The Windscale Nuclear Disaster

windscaleOn the morning of Friday, October 11, 1957, workers at the nuclear reactor Windscale Pile 1 near Seascale, Cumberland, England, faced a terrible choice: allow a raging fire to burn itself out while it released dangerously high levels of ionizing radiation into the surrounding countryside; or, attempt to extinguish the conflagration with water, an option that could cause a hydrogen explosion (again, releasing dangerous levels of radiation, as well as blowing the workers to bits). Here’s the story of what they did:

Reactor Design

At Seascale, two reactors for the production of plutonium had been hurriedly built in the late 1940s/early 1950s: Windscale Piles 1 and 2. Both reactors were essentially blocks of graphite with aluminum-clad rods of uranium, other elements and/or isotopes running through the otherwise solid graphite. Air was blown from one side over the graphite and the rods to cool them, while hot air was pulled out of the other end and vented through large discharge stacks. Filters, hastily added at the last minute at the urging of one prescient soul, were placed at the top of each stack.

Nuclear fission occurred in the core when neutrons collided with the uranium. Extra neutrons were produced in this process, and they also banged into, and changed, the graphite. This interaction transformed the graphite’s crystalline structure causing it to build up energy until such a time (usually not a convenient one) when it could suddenly, and dangerously, release it as heat. Known as a Winger energy release, it happened at Windscale Pile 2, at some time before the fire.

Rather than taking the time to redesign the reactor so all of its systems were capable of safely managing this problem, the workers were ordered to cobble together a solution (explained below). Why? Politics… naturally.

Hubris and the Cold War

In the years following World War II, Britain was desperate to get the H-bomb in order to be on an equal footing with the newly powerful Americans. After years of negotiations for the magic recipe, Britain’s Harold Macmillan had finally succeeded; at the end of October 1957, he was to sign the Declaration of Common Purpose by the President and the Prime Minister of the United Kingdom, by which the U.S. would share with Britain the secrets of atomic weaponry.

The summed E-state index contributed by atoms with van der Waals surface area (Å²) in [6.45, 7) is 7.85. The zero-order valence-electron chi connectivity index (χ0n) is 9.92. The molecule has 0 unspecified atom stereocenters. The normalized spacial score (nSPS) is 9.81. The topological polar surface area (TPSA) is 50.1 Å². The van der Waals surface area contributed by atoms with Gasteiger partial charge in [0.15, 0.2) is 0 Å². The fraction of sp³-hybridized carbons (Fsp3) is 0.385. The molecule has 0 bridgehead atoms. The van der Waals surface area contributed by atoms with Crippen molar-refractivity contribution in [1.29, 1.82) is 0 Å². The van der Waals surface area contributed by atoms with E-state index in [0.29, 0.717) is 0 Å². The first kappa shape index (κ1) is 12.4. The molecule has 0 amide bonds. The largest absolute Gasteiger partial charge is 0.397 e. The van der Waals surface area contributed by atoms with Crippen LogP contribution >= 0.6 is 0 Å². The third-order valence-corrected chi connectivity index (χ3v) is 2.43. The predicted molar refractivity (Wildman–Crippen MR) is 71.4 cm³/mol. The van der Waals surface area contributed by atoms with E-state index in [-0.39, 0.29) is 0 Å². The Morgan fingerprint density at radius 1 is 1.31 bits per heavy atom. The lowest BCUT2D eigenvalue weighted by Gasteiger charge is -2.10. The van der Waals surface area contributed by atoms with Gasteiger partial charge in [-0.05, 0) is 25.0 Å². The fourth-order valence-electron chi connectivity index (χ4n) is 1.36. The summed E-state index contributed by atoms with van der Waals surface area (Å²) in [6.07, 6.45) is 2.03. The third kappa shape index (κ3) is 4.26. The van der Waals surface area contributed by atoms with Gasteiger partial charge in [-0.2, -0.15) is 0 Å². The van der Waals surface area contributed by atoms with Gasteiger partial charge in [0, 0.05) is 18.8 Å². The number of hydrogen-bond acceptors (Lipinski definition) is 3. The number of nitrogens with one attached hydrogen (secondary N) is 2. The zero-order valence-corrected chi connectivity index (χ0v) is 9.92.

Leading up to the disclosure, British officials were loath to show the Americans that there were any flaws, problems or shortcomings with their reactors. So, rather than re-tool or redesign to ensure proper and safe operation, they frequently pushed the existing materials to limits and in ways in which they were never designed to be used.

For example, with the Winger energy problem, they took advantage of carbon’s ability to slip back into its proper place as graphite at really high temperatures. This method, known as annealing, involved a one or two-day cycle of temporarily heating the core far higher than any of the equipment, including the cooling system, had been designed to manage (to 485F); after, the reactor would undergo a period of cooling until it was safe for fission. The temperature in the reactor was monitored with thermocouples that were well suited to handle normal operations, but could not properly measure variations in temperature caused by the annealing process. To make matters worse, over time, more heat and more cycles were required to release the extra energy, but even then (unknown until after the accident), pockets of Wigner energy remained in the core.

In addition, when the U.S. changed from arming its bombs with plutonium to tritium, British officials ordered the Windscale plants to do the same – even though they weren’t designed for it. Following orders, the nuclear workers modified the reactors, and in particular, one component involved in cooling the fuel. Not without consequences, superheated areas began forming in the core, but because the thermocouples were not designed to monitor these events, the heat readings in the reactor remained in the safe zone – until way too late.

The Fire

The reactor was superheated as part of an annealing cycle on October 8, 1957; after workers concluded that the annealing had been successful, as was typical, cooling rods were inserted to end the cycle. Partway through, workers realized the desired Wigner energy release had not fully happened, so they ramped up the heat again.